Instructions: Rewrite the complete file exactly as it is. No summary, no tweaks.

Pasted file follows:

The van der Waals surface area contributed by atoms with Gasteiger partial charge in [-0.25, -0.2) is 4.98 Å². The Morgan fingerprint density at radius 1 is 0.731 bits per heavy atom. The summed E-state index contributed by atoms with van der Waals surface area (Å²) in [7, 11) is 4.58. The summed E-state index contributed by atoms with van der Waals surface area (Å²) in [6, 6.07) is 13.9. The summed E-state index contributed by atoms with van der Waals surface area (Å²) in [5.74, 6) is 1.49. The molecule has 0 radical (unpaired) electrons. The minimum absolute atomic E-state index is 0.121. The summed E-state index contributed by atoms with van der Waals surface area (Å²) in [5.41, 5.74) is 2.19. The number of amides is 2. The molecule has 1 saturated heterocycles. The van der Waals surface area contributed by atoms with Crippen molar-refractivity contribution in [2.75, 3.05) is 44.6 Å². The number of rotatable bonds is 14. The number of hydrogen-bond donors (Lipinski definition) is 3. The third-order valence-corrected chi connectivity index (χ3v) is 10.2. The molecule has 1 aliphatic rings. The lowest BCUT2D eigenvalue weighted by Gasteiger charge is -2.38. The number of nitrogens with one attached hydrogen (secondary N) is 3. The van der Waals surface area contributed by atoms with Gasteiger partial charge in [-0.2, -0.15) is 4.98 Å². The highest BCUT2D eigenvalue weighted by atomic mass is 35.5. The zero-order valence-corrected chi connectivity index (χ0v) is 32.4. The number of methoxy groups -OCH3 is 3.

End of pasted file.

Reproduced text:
The van der Waals surface area contributed by atoms with Gasteiger partial charge in [-0.25, -0.2) is 4.98 Å². The Morgan fingerprint density at radius 1 is 0.731 bits per heavy atom. The summed E-state index contributed by atoms with van der Waals surface area (Å²) in [7, 11) is 4.58. The summed E-state index contributed by atoms with van der Waals surface area (Å²) in [6, 6.07) is 13.9. The summed E-state index contributed by atoms with van der Waals surface area (Å²) in [5.74, 6) is 1.49. The molecule has 0 radical (unpaired) electrons. The minimum absolute atomic E-state index is 0.121. The summed E-state index contributed by atoms with van der Waals surface area (Å²) in [5.41, 5.74) is 2.19. The number of amides is 2. The molecule has 1 saturated heterocycles. The van der Waals surface area contributed by atoms with Crippen molar-refractivity contribution in [2.75, 3.05) is 44.6 Å². The number of rotatable bonds is 14. The number of hydrogen-bond donors (Lipinski definition) is 3. The third-order valence-corrected chi connectivity index (χ3v) is 10.2. The molecule has 1 aliphatic rings. The lowest BCUT2D eigenvalue weighted by Gasteiger charge is -2.38. The number of nitrogens with one attached hydrogen (secondary N) is 3. The van der Waals surface area contributed by atoms with Gasteiger partial charge in [-0.2, -0.15) is 4.98 Å². The highest BCUT2D eigenvalue weighted by atomic mass is 35.5. The zero-order valence-corrected chi connectivity index (χ0v) is 32.4. The number of methoxy groups -OCH3 is 3.